If It’s Not about the Donuts … What Is It About?

It is about what is important to you. Not what is important to your spouse or your mother, your doctor or your coworker. It is about what you stand for, what you value and who you want to be.
Without clarity of what is important, we just keep trying on other people’s actions (their suggestions and tips and instructions) without matching them to our own needs, wants, goals and circumstances.

The actions you choose – the additions you choose for your health – must align with what is important to you. Will cutting back on the donuts help your health? Maybe, maybe not. Because it is a part of a larger picture. Will quitting smoking benefit your health? Probably. But, if smoking is serving as a coping mechanism for something else (as it usually is), you might just replace it with other unhealthy mechanisms or have outcomes that are equally detrimental to your health.

While both of these “quits” may enhance your health on some level, if you are not ready and willing to undertake them – or they do not align with what is currently important to you – they will not lead you to your goal. There are hundreds, if not thousands, of healthy investments we can choose every day – why do we fixate on the ones that we are not ready/able or committed to change?

It really is not about the donuts. It is just about starting … somewhere.

The “It’s Not about the Donuts” series is dedicated to supporting your individual health journey through healthy additions, not overwhelming subtractions, to your daily life. Research shows it is much easier to create a new habit than break an old one but the two can go hand in hand.

If our minds fight “removal of a habit,” why not look to add healthy behaviors onto existing behaviors. Through time, repetition and incremental successes, you will not only recognize benefits from these painless “additions.” More often, you will see that through the additions some “subtractions” begin to occur without any effort on your part. No one said change was easy. But it can be simple.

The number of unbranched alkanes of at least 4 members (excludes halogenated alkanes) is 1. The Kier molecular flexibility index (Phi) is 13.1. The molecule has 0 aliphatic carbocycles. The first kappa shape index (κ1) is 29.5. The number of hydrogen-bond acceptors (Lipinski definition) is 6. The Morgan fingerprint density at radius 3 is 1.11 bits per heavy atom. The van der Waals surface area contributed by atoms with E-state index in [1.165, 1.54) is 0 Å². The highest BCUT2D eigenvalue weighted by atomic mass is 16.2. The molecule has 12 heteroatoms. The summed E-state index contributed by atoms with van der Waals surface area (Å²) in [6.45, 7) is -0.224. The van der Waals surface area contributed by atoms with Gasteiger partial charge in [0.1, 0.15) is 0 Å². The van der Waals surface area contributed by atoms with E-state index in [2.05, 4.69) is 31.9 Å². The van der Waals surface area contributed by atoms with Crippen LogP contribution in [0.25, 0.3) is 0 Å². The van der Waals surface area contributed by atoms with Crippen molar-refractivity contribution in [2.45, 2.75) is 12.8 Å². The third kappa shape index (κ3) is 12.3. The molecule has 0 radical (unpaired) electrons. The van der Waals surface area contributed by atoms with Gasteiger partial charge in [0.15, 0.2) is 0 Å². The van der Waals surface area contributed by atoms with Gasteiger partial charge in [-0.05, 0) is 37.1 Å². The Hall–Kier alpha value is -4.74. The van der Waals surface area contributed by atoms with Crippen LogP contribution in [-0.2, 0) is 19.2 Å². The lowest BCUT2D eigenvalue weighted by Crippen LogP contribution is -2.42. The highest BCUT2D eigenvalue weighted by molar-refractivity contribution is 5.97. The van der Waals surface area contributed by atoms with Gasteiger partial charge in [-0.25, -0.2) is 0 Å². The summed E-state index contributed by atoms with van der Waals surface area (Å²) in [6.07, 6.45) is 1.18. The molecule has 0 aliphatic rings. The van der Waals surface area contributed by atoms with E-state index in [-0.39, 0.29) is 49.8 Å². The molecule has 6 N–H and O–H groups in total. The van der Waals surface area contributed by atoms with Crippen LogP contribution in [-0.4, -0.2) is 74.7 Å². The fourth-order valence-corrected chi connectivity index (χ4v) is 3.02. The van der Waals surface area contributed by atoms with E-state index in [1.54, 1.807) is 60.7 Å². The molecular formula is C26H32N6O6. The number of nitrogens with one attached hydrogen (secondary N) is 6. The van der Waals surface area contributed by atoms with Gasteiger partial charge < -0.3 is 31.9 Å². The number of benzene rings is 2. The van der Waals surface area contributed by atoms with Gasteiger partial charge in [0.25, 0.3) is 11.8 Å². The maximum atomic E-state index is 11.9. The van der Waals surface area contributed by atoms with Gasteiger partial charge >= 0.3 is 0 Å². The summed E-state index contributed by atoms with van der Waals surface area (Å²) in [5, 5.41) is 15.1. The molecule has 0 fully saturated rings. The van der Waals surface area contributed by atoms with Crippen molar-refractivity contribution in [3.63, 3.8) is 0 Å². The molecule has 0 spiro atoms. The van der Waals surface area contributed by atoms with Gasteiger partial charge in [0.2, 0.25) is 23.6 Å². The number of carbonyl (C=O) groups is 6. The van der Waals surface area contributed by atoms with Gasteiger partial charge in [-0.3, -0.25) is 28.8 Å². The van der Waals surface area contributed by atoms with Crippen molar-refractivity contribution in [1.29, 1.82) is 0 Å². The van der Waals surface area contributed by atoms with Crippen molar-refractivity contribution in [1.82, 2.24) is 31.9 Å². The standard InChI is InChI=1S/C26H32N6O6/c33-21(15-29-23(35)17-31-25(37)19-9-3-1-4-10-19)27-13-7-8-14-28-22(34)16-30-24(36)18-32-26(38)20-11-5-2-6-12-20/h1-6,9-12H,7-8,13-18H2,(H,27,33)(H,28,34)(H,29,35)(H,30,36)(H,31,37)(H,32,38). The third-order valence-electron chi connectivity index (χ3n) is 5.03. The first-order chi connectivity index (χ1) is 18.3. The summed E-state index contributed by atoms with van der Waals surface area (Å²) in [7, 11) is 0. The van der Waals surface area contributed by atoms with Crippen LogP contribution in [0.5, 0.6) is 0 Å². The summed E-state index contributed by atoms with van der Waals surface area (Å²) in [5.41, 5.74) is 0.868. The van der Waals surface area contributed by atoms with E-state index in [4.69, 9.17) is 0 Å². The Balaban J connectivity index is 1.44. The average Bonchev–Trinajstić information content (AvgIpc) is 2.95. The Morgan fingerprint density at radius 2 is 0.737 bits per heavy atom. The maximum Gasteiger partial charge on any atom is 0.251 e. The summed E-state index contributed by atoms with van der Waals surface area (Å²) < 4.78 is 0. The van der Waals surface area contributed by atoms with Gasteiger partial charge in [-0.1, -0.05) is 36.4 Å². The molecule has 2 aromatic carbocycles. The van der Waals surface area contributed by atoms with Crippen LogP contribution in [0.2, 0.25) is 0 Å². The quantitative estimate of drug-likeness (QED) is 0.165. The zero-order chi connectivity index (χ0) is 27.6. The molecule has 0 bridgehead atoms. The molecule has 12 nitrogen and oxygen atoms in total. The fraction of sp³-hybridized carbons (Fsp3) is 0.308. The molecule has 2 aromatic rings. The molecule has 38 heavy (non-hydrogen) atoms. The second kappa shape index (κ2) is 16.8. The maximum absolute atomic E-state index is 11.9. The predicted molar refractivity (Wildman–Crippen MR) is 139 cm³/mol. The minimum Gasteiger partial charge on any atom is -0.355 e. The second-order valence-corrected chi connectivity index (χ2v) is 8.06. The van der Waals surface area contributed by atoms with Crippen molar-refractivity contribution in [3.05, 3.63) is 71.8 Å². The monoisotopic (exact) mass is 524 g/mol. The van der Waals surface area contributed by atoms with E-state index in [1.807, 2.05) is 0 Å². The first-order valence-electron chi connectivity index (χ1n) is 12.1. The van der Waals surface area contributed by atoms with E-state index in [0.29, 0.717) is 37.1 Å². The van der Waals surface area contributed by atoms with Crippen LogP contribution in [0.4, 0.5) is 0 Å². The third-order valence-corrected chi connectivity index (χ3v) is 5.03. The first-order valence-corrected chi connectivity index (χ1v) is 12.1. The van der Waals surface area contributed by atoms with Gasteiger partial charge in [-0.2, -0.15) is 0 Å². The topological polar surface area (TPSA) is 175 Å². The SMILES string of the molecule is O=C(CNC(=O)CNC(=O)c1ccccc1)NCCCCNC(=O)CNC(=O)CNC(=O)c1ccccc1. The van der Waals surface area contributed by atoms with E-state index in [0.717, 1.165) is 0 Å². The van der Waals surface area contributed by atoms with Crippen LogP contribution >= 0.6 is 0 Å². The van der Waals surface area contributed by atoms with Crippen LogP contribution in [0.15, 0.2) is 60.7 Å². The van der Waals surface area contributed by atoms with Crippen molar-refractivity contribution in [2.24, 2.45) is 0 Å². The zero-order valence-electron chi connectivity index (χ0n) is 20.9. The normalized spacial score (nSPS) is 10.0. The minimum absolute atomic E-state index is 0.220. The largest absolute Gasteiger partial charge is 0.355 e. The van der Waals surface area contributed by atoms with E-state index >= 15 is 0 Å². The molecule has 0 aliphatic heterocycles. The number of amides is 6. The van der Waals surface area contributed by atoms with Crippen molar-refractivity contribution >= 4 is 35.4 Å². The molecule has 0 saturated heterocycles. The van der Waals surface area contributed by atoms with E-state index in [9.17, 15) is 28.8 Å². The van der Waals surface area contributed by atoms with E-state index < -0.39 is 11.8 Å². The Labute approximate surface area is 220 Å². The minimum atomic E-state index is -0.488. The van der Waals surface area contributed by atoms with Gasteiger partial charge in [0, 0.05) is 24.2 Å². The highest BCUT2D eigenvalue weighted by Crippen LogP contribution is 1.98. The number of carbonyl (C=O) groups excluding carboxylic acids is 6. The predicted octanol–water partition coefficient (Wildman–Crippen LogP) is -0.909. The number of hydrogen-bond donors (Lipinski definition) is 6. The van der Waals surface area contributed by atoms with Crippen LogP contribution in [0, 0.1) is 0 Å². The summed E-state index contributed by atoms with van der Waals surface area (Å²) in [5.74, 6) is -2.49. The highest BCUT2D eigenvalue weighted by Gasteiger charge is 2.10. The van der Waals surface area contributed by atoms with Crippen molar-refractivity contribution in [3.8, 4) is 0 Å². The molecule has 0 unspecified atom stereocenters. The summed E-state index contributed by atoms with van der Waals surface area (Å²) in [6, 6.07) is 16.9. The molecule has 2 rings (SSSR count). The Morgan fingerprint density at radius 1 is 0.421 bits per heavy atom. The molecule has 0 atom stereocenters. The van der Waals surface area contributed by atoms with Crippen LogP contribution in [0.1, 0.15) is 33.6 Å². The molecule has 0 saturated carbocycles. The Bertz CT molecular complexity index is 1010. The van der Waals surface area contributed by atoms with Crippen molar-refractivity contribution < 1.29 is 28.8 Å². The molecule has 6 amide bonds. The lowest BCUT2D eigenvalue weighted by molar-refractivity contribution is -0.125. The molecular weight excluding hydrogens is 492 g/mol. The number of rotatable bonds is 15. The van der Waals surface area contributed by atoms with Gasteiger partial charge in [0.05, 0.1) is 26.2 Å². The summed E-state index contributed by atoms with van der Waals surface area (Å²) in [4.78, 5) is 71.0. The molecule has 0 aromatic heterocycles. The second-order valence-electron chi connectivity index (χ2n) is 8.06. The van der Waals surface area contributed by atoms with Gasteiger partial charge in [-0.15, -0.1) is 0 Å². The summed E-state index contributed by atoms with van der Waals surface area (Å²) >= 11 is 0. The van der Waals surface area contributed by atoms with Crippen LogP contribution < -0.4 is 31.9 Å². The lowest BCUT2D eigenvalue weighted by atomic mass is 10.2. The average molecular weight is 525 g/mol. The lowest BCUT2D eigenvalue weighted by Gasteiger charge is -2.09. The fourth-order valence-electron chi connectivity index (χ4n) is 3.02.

In each issue of The Volunteer Firefighter, we will cover incremental additions you can make to the “pillars of wellness” in your life. These pillars include:

  • Nutrition (fuel)
  • Movement (activity)
  • Rest/Recovery (sleep and healing)
  • Physiological Health (management of disease states and injury processes)
  • Spiritual Health (relationships, joy, sense of purpose and mental health)
  • Financial Health (job satisfaction, insurance, savings, etc.)

None of these pillars exist in isolation. Just like any other structure, if you start chipping away at the existing composition (behaviors and choices) of your pillars without fortifying them with new, stronger, healthier building blocks, you risk collapse of your “structure.”

In the coming months, let’s support each other by adding to instead of taking away: through building up, not tearing down. And while sharing our knowledge and experience with each other can provide ideas that may work for someone else, recognize that we are all unique and what works for us will not likely work for others.

 


Kelli LaPage is a licensed athletic trainer and president and founder of WellTrail Inc., a national health and injury management firm based out of Baldwinsville. She studied pre-med at Washington University in St. Louis, earning her bachelor’s in biology and psychology. LaPage earned a master’s in exercise science, specializing in sports medicine and orthopedic rehab, at Syracuse University. For the past 13 years, she has been developing and delivering customized training and programming options for corporations of all sizes and demographics relating to their workplace wellness, health and injury management needs. Contact her at klapage@welltrail.com